over 100,000 pentagon workers will be furloughed and an hour and a half line at least to get on a plane, more like four hours because they have to be furloughed. wait a second! i thought we were all going to all be affected. >> gretchen: that was monday, tuesday, wednesday. >> steve: right. it looks like the white house and cabinet minute secretaries have -- ministers clearly hyped this whole thing. keep in mind, the white house and the administration has a lot of leeway in how the cuts are administered among the agencies and phil gramm, former senator from texas who helped right the sequestration bill in the 1985s, he's going to be our guest in ten minutes. he's going to tell us about the president, if he makes the choices where they are deliberate, maximum cut for maximum political gain, that would be the wrong thing to do for america. >> gretchen: he seems to be backing off on that now because i think if this crisis ultimately did not happen come saturday, the credibility of the president and his administration would be called into question. meantime, what do you think about this? th
claim the pentagon shouldn't be cutting back on critical programs when the tv channel is producer workout programs. but dick durbin says that's missing the point and the forced budget cuts by law don't give departments much discretion can on where to cut. >> i can tell you, it's never that simple and they know it. when you start moving money this late in the game and with few options, your hands are tied. >> it's mandated by law that the attorney general and fbi director take government flights with secure for national security reason. they just want the government to manage its money more ee specific tifl. wolf? >> thanks very much for that report. >>> for 500 years, the swiss guard has kept the pope safe from harm. that job has changed a lot over the years. coming up, cnn talks to a former swiss guard that tells all about the time he spent at the vatican. ♪ (train horn) vo: wherever our trains go, the economy comes to life. norfolk southern. one line, infinite possibilities. so i used my citi thankyou card to pick up some accessories. a new belt. some nylons. and what girl wou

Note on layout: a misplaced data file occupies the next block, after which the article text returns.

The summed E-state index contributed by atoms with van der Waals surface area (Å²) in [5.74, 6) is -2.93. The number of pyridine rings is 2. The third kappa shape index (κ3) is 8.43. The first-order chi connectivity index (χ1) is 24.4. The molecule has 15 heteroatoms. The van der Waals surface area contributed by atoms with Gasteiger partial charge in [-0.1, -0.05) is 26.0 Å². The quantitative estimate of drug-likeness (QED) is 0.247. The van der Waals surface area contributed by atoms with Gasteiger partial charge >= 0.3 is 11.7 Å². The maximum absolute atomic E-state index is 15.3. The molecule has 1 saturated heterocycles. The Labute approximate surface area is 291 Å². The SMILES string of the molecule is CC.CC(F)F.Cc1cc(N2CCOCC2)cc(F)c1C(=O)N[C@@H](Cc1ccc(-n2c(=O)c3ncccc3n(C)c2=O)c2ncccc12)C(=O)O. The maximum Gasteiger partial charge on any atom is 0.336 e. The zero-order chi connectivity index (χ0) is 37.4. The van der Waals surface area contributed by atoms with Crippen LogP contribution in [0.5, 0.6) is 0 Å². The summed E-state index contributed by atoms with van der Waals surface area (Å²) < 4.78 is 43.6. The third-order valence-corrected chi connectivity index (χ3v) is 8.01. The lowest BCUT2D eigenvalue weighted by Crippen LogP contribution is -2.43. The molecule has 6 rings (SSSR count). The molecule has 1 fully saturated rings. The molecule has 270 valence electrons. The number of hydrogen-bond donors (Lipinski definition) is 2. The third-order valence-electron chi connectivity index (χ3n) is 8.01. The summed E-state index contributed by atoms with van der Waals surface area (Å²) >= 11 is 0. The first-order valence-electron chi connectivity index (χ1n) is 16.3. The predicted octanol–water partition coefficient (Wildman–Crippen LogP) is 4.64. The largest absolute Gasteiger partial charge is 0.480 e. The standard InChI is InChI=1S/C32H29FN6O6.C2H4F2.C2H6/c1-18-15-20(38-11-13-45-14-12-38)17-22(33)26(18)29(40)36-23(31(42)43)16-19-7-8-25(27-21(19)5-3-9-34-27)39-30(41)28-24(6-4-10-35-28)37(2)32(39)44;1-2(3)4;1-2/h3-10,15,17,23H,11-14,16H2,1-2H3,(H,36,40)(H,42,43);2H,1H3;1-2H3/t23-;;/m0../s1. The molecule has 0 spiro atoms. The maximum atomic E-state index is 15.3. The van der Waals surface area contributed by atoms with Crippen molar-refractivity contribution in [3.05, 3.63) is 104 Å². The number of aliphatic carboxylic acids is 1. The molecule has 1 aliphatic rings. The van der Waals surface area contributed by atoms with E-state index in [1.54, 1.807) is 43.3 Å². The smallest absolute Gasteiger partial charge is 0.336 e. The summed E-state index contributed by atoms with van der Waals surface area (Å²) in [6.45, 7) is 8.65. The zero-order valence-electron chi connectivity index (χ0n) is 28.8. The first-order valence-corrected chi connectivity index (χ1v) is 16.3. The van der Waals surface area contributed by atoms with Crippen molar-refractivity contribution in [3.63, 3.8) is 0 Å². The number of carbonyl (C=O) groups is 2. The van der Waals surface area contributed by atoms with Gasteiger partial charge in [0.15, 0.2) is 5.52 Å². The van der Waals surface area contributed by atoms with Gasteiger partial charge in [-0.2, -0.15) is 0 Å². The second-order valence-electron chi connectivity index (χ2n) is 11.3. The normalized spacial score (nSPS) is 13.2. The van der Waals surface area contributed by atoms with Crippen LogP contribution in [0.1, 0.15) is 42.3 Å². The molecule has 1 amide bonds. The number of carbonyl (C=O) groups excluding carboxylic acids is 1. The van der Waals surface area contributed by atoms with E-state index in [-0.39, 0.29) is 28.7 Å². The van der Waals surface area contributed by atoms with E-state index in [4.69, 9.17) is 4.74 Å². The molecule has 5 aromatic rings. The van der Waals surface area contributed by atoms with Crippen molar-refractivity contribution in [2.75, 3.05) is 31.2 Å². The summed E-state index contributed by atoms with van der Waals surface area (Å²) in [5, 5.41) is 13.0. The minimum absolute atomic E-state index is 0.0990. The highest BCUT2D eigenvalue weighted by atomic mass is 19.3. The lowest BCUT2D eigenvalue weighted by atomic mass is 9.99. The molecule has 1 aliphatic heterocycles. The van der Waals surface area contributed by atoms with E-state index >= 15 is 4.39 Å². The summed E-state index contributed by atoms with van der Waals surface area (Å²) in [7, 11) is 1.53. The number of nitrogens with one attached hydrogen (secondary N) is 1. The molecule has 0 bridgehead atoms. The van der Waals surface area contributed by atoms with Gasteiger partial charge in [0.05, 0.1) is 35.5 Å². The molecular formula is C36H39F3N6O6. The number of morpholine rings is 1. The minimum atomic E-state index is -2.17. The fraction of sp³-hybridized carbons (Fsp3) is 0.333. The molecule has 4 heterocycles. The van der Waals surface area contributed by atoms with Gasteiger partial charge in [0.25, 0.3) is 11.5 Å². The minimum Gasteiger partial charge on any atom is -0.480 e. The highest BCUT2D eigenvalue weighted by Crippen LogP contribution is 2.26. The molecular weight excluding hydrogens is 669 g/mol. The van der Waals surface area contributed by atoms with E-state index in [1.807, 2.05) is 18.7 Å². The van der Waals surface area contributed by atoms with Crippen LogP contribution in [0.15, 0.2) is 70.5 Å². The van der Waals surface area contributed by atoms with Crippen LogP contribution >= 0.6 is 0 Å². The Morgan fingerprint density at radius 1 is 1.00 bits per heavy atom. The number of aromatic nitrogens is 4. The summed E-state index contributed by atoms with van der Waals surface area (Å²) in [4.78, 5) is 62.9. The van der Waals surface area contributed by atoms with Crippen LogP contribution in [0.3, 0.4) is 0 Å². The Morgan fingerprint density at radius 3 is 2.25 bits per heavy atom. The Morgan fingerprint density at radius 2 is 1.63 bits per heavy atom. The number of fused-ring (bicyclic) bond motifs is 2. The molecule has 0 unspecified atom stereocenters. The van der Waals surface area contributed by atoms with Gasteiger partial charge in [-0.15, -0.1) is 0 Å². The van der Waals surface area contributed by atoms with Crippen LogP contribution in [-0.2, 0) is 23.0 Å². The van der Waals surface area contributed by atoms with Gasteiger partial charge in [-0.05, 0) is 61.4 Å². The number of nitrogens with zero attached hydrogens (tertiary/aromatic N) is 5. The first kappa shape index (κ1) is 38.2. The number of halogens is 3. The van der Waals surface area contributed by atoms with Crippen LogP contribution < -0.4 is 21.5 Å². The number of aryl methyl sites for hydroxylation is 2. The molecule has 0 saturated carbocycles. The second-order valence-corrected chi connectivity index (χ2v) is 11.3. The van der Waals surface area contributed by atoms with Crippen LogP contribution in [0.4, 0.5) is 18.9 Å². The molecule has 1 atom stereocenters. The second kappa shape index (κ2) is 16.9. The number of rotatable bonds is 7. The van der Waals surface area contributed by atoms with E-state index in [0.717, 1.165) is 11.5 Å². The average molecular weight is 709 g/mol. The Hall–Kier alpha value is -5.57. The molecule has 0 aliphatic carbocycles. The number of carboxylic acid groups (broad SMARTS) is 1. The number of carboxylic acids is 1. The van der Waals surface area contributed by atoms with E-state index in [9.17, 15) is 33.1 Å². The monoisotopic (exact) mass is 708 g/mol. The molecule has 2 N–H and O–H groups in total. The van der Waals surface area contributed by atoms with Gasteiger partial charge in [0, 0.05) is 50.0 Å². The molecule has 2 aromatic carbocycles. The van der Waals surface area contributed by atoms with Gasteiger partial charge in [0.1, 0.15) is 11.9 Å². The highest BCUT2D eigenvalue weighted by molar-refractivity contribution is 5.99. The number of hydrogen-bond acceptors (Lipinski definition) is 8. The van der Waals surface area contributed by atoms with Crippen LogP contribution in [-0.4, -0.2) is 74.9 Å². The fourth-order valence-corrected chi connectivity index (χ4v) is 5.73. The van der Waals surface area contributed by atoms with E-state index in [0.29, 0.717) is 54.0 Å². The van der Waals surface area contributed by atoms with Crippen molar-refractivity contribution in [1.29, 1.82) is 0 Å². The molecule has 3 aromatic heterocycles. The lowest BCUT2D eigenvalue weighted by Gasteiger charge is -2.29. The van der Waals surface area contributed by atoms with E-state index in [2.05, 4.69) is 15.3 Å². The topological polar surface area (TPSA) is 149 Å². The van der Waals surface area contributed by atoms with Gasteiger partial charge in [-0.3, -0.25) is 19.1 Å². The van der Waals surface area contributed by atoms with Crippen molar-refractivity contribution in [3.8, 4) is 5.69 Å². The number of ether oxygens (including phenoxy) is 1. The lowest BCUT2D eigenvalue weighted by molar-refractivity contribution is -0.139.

Search Results 0 to 39 of about 40 (some duplicates have been removed)